OECD Competition Week

scalesA strong delegation from the Business and Industry Advisory Committee (BIAC) to the OECD will participate in the upcoming OECD Competition week, which will take place from June 13 to 17. Over the years, BIAC has become a trusted actor and knowledge partner in the activities of the OECD Competition committee and of its two Working Parties (Competition & Regulation and Cooperation & Enforcement). The BIAC Competition Committee is currently preparing written contributions on a number of topics, ranging from public interest considerations and jurisdictional nexus in merger control to commitment decisions in antitrust cases, as well as on the challenges of fidelity rebates. After very stimulating discussions on disruptive innovation in the financial sector during the last OECD Competition week, the focus will now be on legal services and on the way new technologies can have a disruptive effect on markets in this sector.

In parallel to this very rich program, the Working Party on Cooperation and Enforcement will hold a joint session with the OECD Working Group on Bribery. The focus will be on detecting antitrust and bribery cases (whistle-blower protection, leniency) as well as on the legal and practical challenges to the exchange of information between (domestic and foreign) competition and anti-corruption enforcers.

Will Trade Overtake Antitrust as the Protector of Due Process?

washington-Lincoln-MemorialsThe next meeting of the USCIB Competition Committee will be held in advance of the ABA Antitrust Spring Meeting. In addition to Committee business, the meeting will include an expert panel discussion on the role of trade in antitrust due process issues.


Randolph W. Tritell
Director, Office of International Affairs
Federal Trade Commission

Daniel Watson
Deputy Assistant U.S. Trade Representative for North America
Office of the United States Trade Representative


Monday, April 4, 2016
2:00 p.m. to 3:30 p.m. EDT


Baker Botts LLP
1299 Pennsylvania Avenue, N.W.
Washington, D.C. 20004


Eva Hampl

Dial-in information provided upon request.

BIAC Presents Business View to OECD Competition Authorities

Competition experts from the Business and Industry Advisory Committee to the Organization for Economic Cooperation and Development (OECD) presented business views to the OECD and a number of non-OECD Member governments at the June session of the OECD Competition Committee and its working parties.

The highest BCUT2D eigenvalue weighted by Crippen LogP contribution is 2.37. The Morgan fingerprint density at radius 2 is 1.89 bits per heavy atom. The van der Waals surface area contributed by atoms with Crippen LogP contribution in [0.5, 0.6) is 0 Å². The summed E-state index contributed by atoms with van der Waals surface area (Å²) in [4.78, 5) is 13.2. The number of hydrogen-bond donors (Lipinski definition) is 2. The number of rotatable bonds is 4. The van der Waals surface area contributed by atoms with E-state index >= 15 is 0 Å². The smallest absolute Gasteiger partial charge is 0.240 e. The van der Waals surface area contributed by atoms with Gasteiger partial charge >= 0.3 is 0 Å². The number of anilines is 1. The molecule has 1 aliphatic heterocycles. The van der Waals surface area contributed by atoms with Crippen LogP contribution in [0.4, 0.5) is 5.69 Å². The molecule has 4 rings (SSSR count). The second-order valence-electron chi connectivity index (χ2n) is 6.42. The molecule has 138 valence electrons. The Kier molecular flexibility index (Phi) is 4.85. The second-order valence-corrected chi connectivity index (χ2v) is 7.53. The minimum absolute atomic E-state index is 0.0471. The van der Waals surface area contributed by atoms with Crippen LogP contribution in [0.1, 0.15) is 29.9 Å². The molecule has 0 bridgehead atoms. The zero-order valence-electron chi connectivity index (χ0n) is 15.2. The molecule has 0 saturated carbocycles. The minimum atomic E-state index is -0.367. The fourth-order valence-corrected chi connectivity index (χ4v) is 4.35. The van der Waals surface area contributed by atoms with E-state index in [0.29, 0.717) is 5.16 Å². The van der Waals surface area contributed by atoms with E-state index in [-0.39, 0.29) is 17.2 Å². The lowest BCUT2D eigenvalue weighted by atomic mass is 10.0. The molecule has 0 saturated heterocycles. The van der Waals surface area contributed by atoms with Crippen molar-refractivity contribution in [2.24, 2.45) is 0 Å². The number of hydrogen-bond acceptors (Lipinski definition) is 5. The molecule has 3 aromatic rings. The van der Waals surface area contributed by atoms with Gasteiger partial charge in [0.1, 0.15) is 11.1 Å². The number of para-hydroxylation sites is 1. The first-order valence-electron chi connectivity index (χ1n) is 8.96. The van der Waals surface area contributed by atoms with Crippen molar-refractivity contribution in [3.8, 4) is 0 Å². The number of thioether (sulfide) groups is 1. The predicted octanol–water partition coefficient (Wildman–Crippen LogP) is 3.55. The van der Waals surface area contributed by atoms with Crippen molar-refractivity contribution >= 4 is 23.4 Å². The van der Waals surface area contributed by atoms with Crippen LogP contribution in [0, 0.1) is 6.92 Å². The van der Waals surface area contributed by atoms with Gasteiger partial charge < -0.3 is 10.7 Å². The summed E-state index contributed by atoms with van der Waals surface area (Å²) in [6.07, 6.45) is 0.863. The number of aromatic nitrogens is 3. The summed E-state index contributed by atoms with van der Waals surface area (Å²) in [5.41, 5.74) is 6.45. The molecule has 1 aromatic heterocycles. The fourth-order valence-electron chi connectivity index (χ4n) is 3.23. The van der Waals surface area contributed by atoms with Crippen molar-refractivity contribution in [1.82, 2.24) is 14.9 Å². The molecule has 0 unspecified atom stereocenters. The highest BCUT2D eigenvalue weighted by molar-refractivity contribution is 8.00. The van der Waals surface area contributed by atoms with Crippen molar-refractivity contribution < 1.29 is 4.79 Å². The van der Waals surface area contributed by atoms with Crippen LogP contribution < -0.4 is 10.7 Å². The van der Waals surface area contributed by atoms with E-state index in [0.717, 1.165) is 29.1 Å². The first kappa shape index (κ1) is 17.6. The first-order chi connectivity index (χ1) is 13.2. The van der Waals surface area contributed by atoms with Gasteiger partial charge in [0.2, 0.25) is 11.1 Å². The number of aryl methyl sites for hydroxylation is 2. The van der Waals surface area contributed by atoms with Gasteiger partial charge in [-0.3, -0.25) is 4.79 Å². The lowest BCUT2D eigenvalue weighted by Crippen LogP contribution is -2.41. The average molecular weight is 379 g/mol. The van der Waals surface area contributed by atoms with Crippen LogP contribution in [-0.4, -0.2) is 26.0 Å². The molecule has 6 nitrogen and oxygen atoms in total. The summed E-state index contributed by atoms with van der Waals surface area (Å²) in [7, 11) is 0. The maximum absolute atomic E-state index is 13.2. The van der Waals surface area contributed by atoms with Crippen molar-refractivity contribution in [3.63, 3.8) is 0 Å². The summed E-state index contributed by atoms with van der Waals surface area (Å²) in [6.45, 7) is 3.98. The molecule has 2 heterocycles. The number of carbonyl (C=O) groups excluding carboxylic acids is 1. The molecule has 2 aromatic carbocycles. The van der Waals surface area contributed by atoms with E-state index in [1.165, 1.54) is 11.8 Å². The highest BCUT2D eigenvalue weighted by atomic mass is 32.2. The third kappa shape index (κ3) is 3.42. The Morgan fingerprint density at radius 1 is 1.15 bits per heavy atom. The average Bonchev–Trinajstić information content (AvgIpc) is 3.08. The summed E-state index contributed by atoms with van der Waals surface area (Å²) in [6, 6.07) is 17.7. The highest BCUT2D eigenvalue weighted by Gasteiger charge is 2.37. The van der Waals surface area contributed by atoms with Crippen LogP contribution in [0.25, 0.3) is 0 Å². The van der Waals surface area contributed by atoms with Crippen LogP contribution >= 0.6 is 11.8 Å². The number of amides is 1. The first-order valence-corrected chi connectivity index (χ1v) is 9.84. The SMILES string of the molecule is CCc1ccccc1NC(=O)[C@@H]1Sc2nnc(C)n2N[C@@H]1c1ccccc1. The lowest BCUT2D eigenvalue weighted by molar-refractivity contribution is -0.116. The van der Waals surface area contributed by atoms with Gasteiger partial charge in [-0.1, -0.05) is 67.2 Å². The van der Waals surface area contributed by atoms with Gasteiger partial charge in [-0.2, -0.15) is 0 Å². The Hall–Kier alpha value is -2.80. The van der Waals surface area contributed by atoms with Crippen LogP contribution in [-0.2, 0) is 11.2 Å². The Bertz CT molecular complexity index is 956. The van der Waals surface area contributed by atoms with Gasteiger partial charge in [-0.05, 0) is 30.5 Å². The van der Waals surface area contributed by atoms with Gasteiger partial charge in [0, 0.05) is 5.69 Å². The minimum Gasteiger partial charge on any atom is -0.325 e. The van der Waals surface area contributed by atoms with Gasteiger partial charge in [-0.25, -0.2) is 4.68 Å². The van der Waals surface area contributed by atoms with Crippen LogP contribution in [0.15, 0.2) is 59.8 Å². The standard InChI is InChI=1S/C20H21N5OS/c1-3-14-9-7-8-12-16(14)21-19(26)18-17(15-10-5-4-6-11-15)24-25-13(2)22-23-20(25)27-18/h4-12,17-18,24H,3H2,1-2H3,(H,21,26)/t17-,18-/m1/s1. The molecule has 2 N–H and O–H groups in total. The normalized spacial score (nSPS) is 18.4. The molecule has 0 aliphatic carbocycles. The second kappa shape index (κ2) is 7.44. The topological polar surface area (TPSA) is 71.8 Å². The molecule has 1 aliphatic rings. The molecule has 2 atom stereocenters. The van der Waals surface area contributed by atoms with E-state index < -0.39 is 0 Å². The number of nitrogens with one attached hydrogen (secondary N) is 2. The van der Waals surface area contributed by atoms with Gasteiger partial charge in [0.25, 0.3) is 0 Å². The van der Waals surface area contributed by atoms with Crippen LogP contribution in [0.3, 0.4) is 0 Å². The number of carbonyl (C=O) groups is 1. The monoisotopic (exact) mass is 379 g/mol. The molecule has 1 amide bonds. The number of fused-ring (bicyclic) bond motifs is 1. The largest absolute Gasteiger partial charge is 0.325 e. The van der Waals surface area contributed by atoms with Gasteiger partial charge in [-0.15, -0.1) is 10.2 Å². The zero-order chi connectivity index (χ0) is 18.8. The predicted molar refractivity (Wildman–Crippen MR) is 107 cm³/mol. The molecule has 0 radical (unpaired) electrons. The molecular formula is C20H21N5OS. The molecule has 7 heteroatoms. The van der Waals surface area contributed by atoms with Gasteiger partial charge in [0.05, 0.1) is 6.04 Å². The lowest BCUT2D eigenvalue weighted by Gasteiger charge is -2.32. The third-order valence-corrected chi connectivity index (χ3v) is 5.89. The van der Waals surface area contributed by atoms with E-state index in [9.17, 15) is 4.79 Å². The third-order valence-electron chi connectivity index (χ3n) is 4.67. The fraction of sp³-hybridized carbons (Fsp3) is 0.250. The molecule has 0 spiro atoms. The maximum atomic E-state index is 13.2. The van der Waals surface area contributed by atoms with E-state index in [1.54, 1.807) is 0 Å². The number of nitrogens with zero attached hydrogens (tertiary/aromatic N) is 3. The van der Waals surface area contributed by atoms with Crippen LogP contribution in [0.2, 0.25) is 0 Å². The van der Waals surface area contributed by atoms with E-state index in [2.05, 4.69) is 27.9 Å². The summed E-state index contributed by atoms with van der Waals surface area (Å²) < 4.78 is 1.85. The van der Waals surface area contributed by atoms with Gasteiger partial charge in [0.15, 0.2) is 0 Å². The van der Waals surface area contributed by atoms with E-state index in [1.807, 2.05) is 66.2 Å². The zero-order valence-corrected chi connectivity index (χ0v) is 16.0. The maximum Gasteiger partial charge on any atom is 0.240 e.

Addressing the revision of the 1995 OECD Recommendation of the Council Concerning Co-operation between Member Countries on Competition Investigations and Proceedings, BIAC emphasized continued concerns regarding the protection of confidential information in exchanges related to cross-border merger investigations.

BIAC also addressed Competition in Generic Pharmaceuticals, Airline Competition, competition and Public Private Partnerships (PPP), and competition aspects of the rollout of broadband networks. The OECD Competition Committee will next meet in December 2014. USCIB is BIAC’s American affiliate.

Staff contact: Justine Badimon

More on USCIB’s Competition Committee

Silicon Valley General Counsels Learn About Emerging Global Legal Challenges

USCIB’s Charlene Flick
USCIB’s Charlene Flick

On October 21, Charlene Flick, director of intellectual property and competition at USCIB, addressed the Silicon Valley Association of General Counsel in Santa Clara, California.  Ms. Flick discussed emerging legal challenges for U.S. companies as they expand internationally, and specifically how USCIB helps American industry navigate an increasingly complex global marketplace.

USCIB recently updated its Legal Issues Overview, which presents a number of key international policy issues with strong legal components as a reference for corporate counsel and other legal professionals.

“The objective of USCIB’s work,” Ms. Flick noted, “is to foster fair and predictable legal and regulatory regimes across borders to enhance seamless transactions across borders.”  Ms. Flick discussed how USCIB capitalizes on its extensive industry network to influence policy at both national and international institutions.  She then offered a selection of legal challenges that she confronts regularly in her work at USCIB, ranging from questions of jurisdiction and extraterritoriality to the adequacy of a country’s intellectual property regime and whether or not the U.S. notion of due process is respected in foreign jurisdictions in the course of a foreign enforcement action.

“Of particular interest to the general counsels was the realization that legal privilege as U.S. lawyers understand it – that communications between corporate executives and in-house lawyers are privileged and not discoverable — does not apply in all foreign jurisdictions,” Ms. Flick observed.  “The European Union, for example, does not accept this notion of legal privilege, and it is important for American companies to understand that communications internally across borders may be subject to different legal norms in the course of a foreign investigation, and how best to deal with this reality.”

Ms. Flick emphasized that advocacy should not be limited to the legislative bodies, but that influencing policy objectives should be approached on the executive and judicial fronts, as well.  She noted that as the markets globalize, policymakers will be forced to harmonize their own regulatory landscape with that of other countries to benefit their own economies.  “U.S. industry is global industry,” Ms. Flick concluded, “and it should insist upon being at the table where regulations and policies are conceived that will dictate global business.”   This, of course, is where USCIB really provides value to its members.

Staff contact: Helen Medina

USCIB Legal Issues Overview

More on USCIB’s Intellectual Property Committee

More on USCIB’s Competition Committee